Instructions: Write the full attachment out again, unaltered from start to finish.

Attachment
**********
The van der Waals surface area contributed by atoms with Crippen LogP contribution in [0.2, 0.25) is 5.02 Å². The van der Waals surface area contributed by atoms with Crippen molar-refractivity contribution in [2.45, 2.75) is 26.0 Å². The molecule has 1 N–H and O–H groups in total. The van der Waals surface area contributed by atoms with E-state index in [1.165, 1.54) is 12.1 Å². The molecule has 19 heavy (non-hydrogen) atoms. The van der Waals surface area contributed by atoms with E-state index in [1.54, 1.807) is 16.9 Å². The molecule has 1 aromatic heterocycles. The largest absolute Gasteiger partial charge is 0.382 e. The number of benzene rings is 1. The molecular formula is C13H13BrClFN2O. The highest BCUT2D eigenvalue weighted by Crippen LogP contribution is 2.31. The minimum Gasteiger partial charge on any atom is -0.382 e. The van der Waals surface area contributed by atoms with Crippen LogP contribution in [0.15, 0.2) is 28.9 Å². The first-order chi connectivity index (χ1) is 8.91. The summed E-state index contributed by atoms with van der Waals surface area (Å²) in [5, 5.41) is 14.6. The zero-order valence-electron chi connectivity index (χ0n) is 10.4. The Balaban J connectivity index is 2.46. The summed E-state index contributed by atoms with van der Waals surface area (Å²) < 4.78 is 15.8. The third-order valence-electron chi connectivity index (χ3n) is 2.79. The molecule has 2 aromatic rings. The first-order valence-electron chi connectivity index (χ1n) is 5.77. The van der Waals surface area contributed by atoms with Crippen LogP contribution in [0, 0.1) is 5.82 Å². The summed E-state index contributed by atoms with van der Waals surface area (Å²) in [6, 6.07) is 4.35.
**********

The van der Waals surface area contributed by atoms with Crippen LogP contribution in [0.2, 0.25) is 5.02 Å². The van der Waals surface area contributed by atoms with Crippen molar-refractivity contribution in [2.45, 2.75) is 26.0 Å². The molecule has 1 N–H and O–H groups in total. The van der Waals surface area contributed by atoms with E-state index in [1.165, 1.54) is 12.1 Å². The molecule has 19 heavy (non-hydrogen) atoms. The van der Waals surface area contributed by atoms with E-state index in [1.54, 1.807) is 16.9 Å². The molecule has 1 aromatic heterocycles. The largest absolute Gasteiger partial charge is 0.382 e. The number of benzene rings is 1. The molecular formula is C13H13BrClFN2O. The highest BCUT2D eigenvalue weighted by Crippen LogP contribution is 2.31. The minimum Gasteiger partial charge on any atom is -0.382 e. The van der Waals surface area contributed by atoms with Crippen LogP contribution in [0.15, 0.2) is 28.9 Å². The first-order chi connectivity index (χ1) is 8.91. The summed E-state index contributed by atoms with van der Waals surface area (Å²) in [5, 5.41) is 14.6. The zero-order valence-electron chi connectivity index (χ0n) is 10.4. The Balaban J connectivity index is 2.46. The summed E-state index contributed by atoms with van der Waals surface area (Å²) < 4.78 is 15.8. The third-order valence-electron chi connectivity index (χ3n) is 2.79. The molecule has 2 aromatic rings. The first-order valence-electron chi connectivity index (χ1n) is 5.77. The van der Waals surface area contributed by atoms with Crippen LogP contribution in [0, 0.1) is 5.82 Å². The summed E-state index contributed by atoms with van der Waals surface area (Å²) in [6, 6.07) is 4.35.